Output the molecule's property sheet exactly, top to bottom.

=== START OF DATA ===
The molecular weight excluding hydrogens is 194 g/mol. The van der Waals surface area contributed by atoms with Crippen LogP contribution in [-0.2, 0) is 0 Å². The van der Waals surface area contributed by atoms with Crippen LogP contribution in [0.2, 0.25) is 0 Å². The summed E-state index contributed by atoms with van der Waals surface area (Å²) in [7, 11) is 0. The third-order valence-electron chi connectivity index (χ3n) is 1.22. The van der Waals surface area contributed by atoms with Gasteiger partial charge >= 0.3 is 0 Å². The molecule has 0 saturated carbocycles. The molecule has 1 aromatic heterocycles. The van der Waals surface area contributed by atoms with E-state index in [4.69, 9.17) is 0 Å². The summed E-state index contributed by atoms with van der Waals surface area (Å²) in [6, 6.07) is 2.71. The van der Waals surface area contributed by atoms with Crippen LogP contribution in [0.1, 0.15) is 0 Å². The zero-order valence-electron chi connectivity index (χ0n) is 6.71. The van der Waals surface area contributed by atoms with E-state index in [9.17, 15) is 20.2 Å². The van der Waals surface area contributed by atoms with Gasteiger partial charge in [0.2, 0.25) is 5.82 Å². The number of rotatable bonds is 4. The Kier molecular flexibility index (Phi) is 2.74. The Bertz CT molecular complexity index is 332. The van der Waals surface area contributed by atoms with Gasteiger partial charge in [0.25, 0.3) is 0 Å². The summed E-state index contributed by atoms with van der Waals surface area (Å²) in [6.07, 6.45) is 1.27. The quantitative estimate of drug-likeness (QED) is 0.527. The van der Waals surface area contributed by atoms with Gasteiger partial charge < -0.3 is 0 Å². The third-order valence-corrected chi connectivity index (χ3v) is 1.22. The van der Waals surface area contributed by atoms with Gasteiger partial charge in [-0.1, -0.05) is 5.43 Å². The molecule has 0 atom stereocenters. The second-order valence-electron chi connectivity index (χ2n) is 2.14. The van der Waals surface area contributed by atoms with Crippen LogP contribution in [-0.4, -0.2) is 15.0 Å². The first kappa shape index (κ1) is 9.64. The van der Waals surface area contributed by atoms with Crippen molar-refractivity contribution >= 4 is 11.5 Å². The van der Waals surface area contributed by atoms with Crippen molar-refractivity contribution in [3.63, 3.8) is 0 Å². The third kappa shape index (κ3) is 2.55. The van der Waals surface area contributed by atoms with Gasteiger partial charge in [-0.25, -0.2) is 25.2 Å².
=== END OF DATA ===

The molecular weight excluding hydrogens is 194 g/mol. The van der Waals surface area contributed by atoms with Crippen LogP contribution in [-0.2, 0) is 0 Å². The van der Waals surface area contributed by atoms with Crippen LogP contribution in [0.2, 0.25) is 0 Å². The summed E-state index contributed by atoms with van der Waals surface area (Å²) in [7, 11) is 0. The third-order valence-electron chi connectivity index (χ3n) is 1.22. The van der Waals surface area contributed by atoms with Gasteiger partial charge >= 0.3 is 0 Å². The molecule has 0 saturated carbocycles. The molecule has 1 aromatic heterocycles. The van der Waals surface area contributed by atoms with E-state index in [4.69, 9.17) is 0 Å². The summed E-state index contributed by atoms with van der Waals surface area (Å²) in [6, 6.07) is 2.71. The van der Waals surface area contributed by atoms with Crippen LogP contribution in [0.1, 0.15) is 0 Å². The zero-order valence-electron chi connectivity index (χ0n) is 6.71. The van der Waals surface area contributed by atoms with E-state index in [9.17, 15) is 20.2 Å². The van der Waals surface area contributed by atoms with Gasteiger partial charge in [0.2, 0.25) is 5.82 Å². The number of rotatable bonds is 4. The Kier molecular flexibility index (Phi) is 2.74. The Bertz CT molecular complexity index is 332. The van der Waals surface area contributed by atoms with Gasteiger partial charge in [0.25, 0.3) is 0 Å². The summed E-state index contributed by atoms with van der Waals surface area (Å²) in [6.07, 6.45) is 1.27. The quantitative estimate of drug-likeness (QED) is 0.527. The van der Waals surface area contributed by atoms with Gasteiger partial charge < -0.3 is 0 Å². The third-order valence-corrected chi connectivity index (χ3v) is 1.22. The van der Waals surface area contributed by atoms with Gasteiger partial charge in [-0.1, -0.05) is 5.43 Å². The molecule has 0 atom stereocenters. The second-order valence-electron chi connectivity index (χ2n) is 2.14. The van der Waals surface area contributed by atoms with Crippen LogP contribution in [-0.4, -0.2) is 15.0 Å². The first kappa shape index (κ1) is 9.64. The van der Waals surface area contributed by atoms with Crippen molar-refractivity contribution >= 4 is 11.5 Å². The van der Waals surface area contributed by atoms with Crippen molar-refractivity contribution in [3.63, 3.8) is 0 Å². The third kappa shape index (κ3) is 2.55. The van der Waals surface area contributed by atoms with Gasteiger partial charge in [-0.25, -0.2) is 25.2 Å².